Hemispheric disconnection in the form of hemispherectomy or hemispherotomy is the most effective way of treating intractable hemispheric epilepsy. Anatomical hemispherectomy approaches have largely been abandoned in most cases due to a higher risk of superficial hemosiderosis, intraoperative blood loss, hydrocephalus, prolonged hospital stay, and mortality compared to the variety of tissue-sparing hemispherotomy techniques. Disconnective hemispherotomy approaches utilize the lateral ventricle as a key component of the surgical corridor. Without a lateral ventricle, disconnective surgery becomes significantly challenging, typically leading to a hemispherectomy. The authors present the case of a patient with severe hemispheric dysplasia without a lateral ventricle on the pathologic side and detail a novel surgical technique for a prone, occipital interhemispheric, tissue-sparing, purely disconnective aventricular hemispherotomy with an excellent surgical outcome.
Cameron Brimley, Vivek P. Buch, Jared M. Pisapia and Benjamin C. Kennedy
Peter J. Madsen, Shih-Shan Lang, Jared M. Pisapia, Phillip B. Storm, Robert W. Hurst and Gregory G. Heuer
Pial arteriovenous fistulas (PAVFs) are a rare form of cerebrovascular disease that tend to be overrepresented in the pediatric population. There have been limited studies of the clinical features and outcomes in this group of patients. Here, the authors attempt to better delineate this clinical entity with institutional cases and a review of the literature.
A retrospective review of cases at our institution was performed to identify all pediatric patients treated for a PAVF between 2000 and 2012.
Five patients treated for a PAVF were identified. Patients had a mean age of 1.9 years at diagnosis, and the most common presenting symptoms were seizure and macrocephaly. Patients were treated primarily with embolization, and 3 patients required both N-butyl cyanoacrylate (NBCA) glue and coiling. Four of the patients had complete obliteration of the PAVF and had a pediatric overall performance category score of either 1 (n = 3) or 2 (n = 1) at follow-up. There was 1 death due to heart failure. Analysis of the literature review suggested that a younger age or presence of intracerebral hemorrhage (ICH) or congestive heart failure (CHF) at presentation likely predicts a worse prognosis. Older patients presented more often with ICH, whereas younger patients presented significantly more often in CHF. The majority of pediatric patients reported on in the literature were treated with endovascular embolization, most commonly with NBCA glue alone. Most patients (65.4%) in the literature had an excellent outcome without neurological deficit.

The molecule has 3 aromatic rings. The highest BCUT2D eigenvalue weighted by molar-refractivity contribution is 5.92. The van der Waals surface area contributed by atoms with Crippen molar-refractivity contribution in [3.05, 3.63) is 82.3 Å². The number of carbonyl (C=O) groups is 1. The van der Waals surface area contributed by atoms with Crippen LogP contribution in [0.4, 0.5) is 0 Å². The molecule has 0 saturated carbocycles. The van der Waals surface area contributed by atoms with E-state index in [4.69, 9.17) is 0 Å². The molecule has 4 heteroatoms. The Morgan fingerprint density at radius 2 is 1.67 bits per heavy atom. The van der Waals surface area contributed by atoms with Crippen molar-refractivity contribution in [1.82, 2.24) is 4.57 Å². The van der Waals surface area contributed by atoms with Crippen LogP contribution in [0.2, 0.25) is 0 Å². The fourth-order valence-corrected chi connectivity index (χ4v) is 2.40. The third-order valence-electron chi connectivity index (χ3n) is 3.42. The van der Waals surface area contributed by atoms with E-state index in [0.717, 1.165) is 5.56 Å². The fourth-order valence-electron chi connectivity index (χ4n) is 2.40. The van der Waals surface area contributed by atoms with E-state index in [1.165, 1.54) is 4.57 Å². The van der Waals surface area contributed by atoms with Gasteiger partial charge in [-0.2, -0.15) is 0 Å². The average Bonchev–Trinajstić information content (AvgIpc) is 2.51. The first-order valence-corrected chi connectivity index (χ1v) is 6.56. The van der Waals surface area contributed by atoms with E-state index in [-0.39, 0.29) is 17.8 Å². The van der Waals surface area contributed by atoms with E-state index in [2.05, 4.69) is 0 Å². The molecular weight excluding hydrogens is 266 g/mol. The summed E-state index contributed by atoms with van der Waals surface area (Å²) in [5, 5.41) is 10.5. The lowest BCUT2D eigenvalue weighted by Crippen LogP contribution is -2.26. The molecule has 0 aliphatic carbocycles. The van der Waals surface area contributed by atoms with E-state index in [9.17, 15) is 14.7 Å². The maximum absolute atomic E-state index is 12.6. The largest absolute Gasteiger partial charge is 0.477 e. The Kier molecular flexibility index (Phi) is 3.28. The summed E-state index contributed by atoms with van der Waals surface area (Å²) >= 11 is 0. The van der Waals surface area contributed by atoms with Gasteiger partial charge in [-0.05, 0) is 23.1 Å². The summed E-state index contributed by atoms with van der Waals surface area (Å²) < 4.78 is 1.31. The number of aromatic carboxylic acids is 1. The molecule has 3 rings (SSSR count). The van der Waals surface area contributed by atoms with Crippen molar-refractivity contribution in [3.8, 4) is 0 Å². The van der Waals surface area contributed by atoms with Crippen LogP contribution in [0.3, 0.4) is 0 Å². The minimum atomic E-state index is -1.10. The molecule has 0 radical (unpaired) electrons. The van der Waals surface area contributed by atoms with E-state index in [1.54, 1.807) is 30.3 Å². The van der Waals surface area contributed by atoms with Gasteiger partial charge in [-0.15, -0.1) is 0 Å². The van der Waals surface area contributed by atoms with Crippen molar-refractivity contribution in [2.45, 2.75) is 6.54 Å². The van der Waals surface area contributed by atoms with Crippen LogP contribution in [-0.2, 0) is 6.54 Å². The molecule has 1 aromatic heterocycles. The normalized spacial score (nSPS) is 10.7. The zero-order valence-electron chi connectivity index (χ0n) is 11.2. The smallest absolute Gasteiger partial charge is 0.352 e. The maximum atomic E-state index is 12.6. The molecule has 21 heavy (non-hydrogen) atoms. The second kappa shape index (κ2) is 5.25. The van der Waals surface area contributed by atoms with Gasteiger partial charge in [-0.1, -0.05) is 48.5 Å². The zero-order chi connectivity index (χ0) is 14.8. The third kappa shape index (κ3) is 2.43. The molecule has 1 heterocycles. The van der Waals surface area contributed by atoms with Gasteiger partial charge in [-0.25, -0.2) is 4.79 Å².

Pial AVFs represent a serious yet rare form of cerebrovascular disease. Pediatric patients with ICH or CHF at presentation or those who are very young are likely to have a worse prognosis. Endovascular management of these patients has greatly changed the natural history of this disease, but the complication and mortality rates suggest the need for continued insights and advances in treatment.
Jared M. Pisapia, Casey H. Halpern, Noel N. Williams, Thomas A. Wadden, Gordon H. Baltuch and Sherman C. Stein
Roux-en-Y gastric bypass is the gold standard treatment for morbid obesity, although failure rates may be high, particularly in patients with a BMI > 50 kg/m2. With improved understanding of the neuropsychiatric basis of obesity, deep brain stimulation (DBS) offers a less invasive and reversible alternative to available surgical treatments. In this decision analysis, the authors determined the success rate at which DBS would be equivalent to the two most common bariatric surgeries.
Medline searches were performed for studies of laparoscopic adjustable gastric banding (LAGB), laparoscopic Roux-en-Y gastric bypass (LRYGB), and DBS for movement disorders. Bariatric surgery was considered successful if postoperative excess weight loss exceeded 45% at 1-year follow-up. Using complication and success rates from the literature, the authors constructed a decision analysis model for treatment by LAGB, LRYGB, DBS, or no surgical treatment. A sensitivity analysis in which major parameters were systematically varied within their 95% CIs was used.
Fifteen studies involving 3489 and 3306 cases of LAGB and LRYGB, respectively, and 45 studies involving 2937 cases treated with DBS were included. The operative successes were 0.30 (95% CI 0.247–0.358) for LAGB and 0.968 (95% CI 0.967–0.969) for LRYGB. Sensitivity analysis revealed utility of surgical complications in LRYGB, probability of surgical complications in DBS, and success rate of DBS as having the greatest influence on outcomes. At no values did LAGB result in superior outcomes compared with other treatments.
Deep brain stimulation must achieve a success rate of 83% to be equivalent to bariatric surgery. This high-threshold success rate is probably due to the reported success rate of LRYGB, despite its higher complication rate (33.4%) compared with DBS (19.4%). The results support further research into the role of DBS for the treatment of obesity.
Jennifer Hong, Jared M. Pisapia, Zarina S. Ali, Austin J. Heuer, Erin Alexander, Gregory G. Heuer and Eric L. Zager
Neurogenic thoracic outlet syndrome (nTOS) is an uncommon compression syndrome of the brachial plexus that presents with pain, sensory changes, and motor weakness in the affected limb. The authors reviewed the clinical presentations and outcomes in their series of pediatric patients with surgically treated nTOS over a 6-year period.